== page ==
Feeds

Yes. App that lets you say 'Yo' raises 1 MEEELLION DOLLARS

One word? We can think of at least two

Next gen security for virtualised datacentres

How much would you pay for an app that only allows users to send one word? A couple of quid?

Well, investors have forked out a good deal more to fund an app called Yo, which allows users to transmit just the word "yo" and nothing else.

The team has already raised $1m in funding and boasts 50,000 users who have sent a total of 4 million Yo messages.

Developer Or Arbel built the app in just eight hours. He claimed the “context-based communications” could be used by businesses as well as, well, youths who say "Yo".

Arbel moved from his home in Israel to San Francisco to launch the app, where he opened an office and began to hire staff.

"You usually understand what the Yo means based on who you get it from and when you get it," he said.

Its key appeal is that a message can be sent in just two clicks, rather than the 11 required to send a text with the message: "Yo."

One of the highest profile organisations to join in the Yo-volution is The Sun, which tweeted its support of the new app:

Perhaps unsurprisingly, Buzzfeed is all over Yo. It tweeted:

Definitely one of its more incisive posts.

Another Twitter user said "communicating with 0 characters seems Orwellian, or like a baby crying for attention," whatever that means.

It may disconcert investors to hear that there is already an app called Yo!+, which allows Malaysian people to send virtual greetings cards.

The firm behind the app wrote: "Yo! is a mobile greetings application with a tinge of Malaysian spice. Simply put, it sends greetings to your friends - Malaysian style. Instead of the boring old " Dear Bryan, I wish you good health. From someone who always remembers you" you can Malaysian-ise your greetings to "Yo! Bryan macha! Nak yumcha together tak?"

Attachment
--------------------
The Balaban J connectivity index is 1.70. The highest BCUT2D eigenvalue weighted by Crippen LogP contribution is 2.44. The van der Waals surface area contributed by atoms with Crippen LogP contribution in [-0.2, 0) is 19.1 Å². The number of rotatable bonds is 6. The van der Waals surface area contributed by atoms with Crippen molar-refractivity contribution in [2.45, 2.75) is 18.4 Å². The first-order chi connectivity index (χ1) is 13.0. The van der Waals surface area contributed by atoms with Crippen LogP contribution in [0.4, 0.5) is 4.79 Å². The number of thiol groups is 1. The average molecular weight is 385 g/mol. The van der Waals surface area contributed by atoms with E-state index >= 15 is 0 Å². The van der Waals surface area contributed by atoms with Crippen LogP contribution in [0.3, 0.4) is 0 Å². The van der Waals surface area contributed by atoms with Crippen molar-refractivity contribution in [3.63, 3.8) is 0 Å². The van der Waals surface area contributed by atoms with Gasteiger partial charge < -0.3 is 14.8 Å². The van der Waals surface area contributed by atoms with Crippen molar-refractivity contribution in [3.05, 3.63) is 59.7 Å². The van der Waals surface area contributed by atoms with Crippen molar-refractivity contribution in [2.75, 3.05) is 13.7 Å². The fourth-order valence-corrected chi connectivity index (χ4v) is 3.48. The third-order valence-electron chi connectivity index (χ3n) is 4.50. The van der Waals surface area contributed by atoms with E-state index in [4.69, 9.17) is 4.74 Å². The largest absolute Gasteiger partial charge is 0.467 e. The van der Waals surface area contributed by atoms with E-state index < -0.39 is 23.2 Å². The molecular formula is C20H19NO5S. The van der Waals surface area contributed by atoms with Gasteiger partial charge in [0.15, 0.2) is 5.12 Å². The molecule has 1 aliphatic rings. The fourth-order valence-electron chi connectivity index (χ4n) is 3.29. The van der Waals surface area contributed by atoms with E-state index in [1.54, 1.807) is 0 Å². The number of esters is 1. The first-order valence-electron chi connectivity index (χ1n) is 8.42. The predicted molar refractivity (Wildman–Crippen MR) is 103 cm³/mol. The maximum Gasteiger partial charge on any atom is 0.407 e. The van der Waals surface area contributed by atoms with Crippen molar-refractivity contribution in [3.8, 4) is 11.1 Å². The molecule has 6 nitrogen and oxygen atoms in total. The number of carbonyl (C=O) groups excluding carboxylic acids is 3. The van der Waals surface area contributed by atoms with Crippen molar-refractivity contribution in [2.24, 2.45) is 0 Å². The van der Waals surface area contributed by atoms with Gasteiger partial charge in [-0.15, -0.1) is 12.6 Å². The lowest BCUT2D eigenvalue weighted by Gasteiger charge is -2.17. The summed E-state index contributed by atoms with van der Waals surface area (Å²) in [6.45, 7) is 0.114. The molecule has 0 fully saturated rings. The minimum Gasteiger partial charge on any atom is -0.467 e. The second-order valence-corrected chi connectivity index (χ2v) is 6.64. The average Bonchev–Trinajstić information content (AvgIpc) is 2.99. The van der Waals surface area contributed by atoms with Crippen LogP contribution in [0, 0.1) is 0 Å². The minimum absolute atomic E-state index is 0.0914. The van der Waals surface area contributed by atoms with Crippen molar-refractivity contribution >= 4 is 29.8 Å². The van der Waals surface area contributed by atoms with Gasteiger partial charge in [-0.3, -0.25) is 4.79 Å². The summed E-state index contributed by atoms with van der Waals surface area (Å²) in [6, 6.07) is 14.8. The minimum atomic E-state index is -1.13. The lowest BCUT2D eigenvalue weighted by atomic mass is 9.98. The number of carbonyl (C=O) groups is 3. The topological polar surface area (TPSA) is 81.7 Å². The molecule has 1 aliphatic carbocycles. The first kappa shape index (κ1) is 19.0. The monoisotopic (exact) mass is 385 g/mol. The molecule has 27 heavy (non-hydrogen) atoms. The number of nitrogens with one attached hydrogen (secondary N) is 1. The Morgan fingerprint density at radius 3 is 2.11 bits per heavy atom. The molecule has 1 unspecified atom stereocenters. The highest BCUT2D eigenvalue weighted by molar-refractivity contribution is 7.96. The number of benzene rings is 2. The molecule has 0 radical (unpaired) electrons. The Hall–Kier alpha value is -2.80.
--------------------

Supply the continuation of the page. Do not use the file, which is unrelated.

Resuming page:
"Yo!" allows us to further embrace and express our Malaysian-ess, the beautiful local culture we shouldn't hide even from our fellow countrymen."

A bit more high-minded than the trendy monosyllabic software, about which El Reg can think of at least two words to say, at least one of which is unprintable. ®

The essential guide to IT transformation

More from The Register

next story
The Return of BSOD: Does ANYONE trust Microsoft patches?
Sysadmins, you're either fighting fires or seen as incompetents now
Microsoft cries UNINSTALL in the wake of Blue Screens of Death™
Cache crash causes contained choloric calamity
Munich considers dumping Linux for ... GULP ... Windows!
Give a penguinista a hug, the Outlook's not good for open source's poster child
Time to move away from Windows 7 ... whoa, whoa, who said anything about Windows 8?
Start migrating now to avoid another XPocalypse – Gartner
You'll find Yoda at the back of every IT conference
The piss always taking is he. Bastard the.
HANA has SAP cuddling up to 'smaller partners'
Wanted: algorithm wranglers, not systems giants
prev story

Whitepapers

Endpoint data privacy in the cloud is easier than you think
Innovations in encryption and storage resolve issues of data privacy and key requirements for companies to look for in a solution.
Implementing global e-invoicing with guaranteed legal certainty
Explaining the role local tax compliance plays in successful supply chain management and e-business and how leading global brands are addressing this.
Top 8 considerations to enable and simplify mobility
In this whitepaper learn how to successfully add mobile capabilities simply and cost effectively.
Solving today's distributed Big Data backup challenges
Enable IT efficiency and allow a firm to access and reuse corporate information for competitive advantage, ultimately changing business outcomes.
Reg Reader Research: SaaS based Email and Office Productivity Tools
Read this Reg reader report which provides advice and guidance for SMBs towards the use of SaaS based email and Office productivity tools.